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intr.v. co·ro·tat·ed, co·ro·tat·ing, co·ro·tates
To rotate on an axis in the same period of time as it takes to orbit another object.

co′ro·ta′tion n.
co′ro·ta′tion·al adj.
American Heritage® Dictionary of the English Language, Fifth Edition. Copyright © 2016 by Houghton Mifflin Harcourt Publishing Company. Published by Houghton Mifflin Harcourt Publishing Company. All rights reserved.


vb (intr)
to rotate in conjunction with something else that is rotating
Collins English Dictionary – Complete and Unabridged, 12th Edition 2014 © HarperCollins Publishers 1991, 1994, 1998, 2000, 2003, 2006, 2007, 2009, 2011, 2014


(koʊˈroʊ teɪt)

v.i. -tat•ed, -tat•ing.
to rotate jointly, as with another rotating object.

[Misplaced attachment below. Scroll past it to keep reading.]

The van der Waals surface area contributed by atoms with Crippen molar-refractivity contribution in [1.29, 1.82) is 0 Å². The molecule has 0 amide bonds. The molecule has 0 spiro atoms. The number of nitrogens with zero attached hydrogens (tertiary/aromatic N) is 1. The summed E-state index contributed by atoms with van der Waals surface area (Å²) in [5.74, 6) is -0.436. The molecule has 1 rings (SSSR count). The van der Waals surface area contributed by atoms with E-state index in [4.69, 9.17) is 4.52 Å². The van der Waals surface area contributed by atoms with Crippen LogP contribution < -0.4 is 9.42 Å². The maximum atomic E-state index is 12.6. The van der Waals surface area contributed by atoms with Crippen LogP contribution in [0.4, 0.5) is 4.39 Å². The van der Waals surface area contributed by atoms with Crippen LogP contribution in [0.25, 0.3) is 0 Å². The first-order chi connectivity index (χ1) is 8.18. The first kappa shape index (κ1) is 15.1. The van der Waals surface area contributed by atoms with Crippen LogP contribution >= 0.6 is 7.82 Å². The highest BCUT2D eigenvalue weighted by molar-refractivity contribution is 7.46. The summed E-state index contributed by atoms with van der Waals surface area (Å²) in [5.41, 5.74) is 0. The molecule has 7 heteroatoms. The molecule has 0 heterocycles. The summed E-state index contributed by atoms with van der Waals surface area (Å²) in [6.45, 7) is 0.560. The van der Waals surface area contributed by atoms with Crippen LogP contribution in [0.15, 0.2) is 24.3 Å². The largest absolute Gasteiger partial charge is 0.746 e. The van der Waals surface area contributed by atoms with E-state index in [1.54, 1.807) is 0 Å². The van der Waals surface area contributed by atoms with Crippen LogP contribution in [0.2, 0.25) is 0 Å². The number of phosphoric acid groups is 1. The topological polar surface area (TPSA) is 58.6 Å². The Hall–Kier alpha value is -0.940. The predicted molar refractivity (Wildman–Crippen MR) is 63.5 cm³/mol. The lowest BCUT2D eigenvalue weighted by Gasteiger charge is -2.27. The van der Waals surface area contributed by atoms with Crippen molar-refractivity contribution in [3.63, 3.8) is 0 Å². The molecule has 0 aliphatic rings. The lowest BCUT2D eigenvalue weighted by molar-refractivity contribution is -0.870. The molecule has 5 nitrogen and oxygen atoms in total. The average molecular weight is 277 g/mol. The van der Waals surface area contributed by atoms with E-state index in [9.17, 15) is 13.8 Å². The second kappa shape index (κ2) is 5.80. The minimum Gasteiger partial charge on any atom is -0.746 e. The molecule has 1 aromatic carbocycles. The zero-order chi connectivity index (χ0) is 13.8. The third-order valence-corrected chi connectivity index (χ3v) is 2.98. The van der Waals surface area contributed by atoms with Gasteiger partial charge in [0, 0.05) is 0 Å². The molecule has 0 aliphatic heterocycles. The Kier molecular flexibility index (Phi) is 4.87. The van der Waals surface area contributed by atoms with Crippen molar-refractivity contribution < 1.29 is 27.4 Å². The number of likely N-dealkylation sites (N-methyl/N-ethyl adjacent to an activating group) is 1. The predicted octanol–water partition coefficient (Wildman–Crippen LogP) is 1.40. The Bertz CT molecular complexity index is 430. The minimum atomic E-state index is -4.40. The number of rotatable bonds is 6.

co`ro•ta′tion, n.
co`ro•ta′tion•al, adj.
Random House Kernerman Webster's College Dictionary, © 2010 K Dictionaries Ltd. Copyright 2005, 1997, 1991 by Random House, Inc. All rights reserved.
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Machines consist of a circle of 12 intermeshing screws that corotate around a static core.
The light displays lasted for several days and sometimes appeared to corotate with the planet, independent of solar-wind intensity--similar to the internally produced auroras observed on Jupiter.
The Nano-16 can corotate or counter-rotate at up to 500 rpm.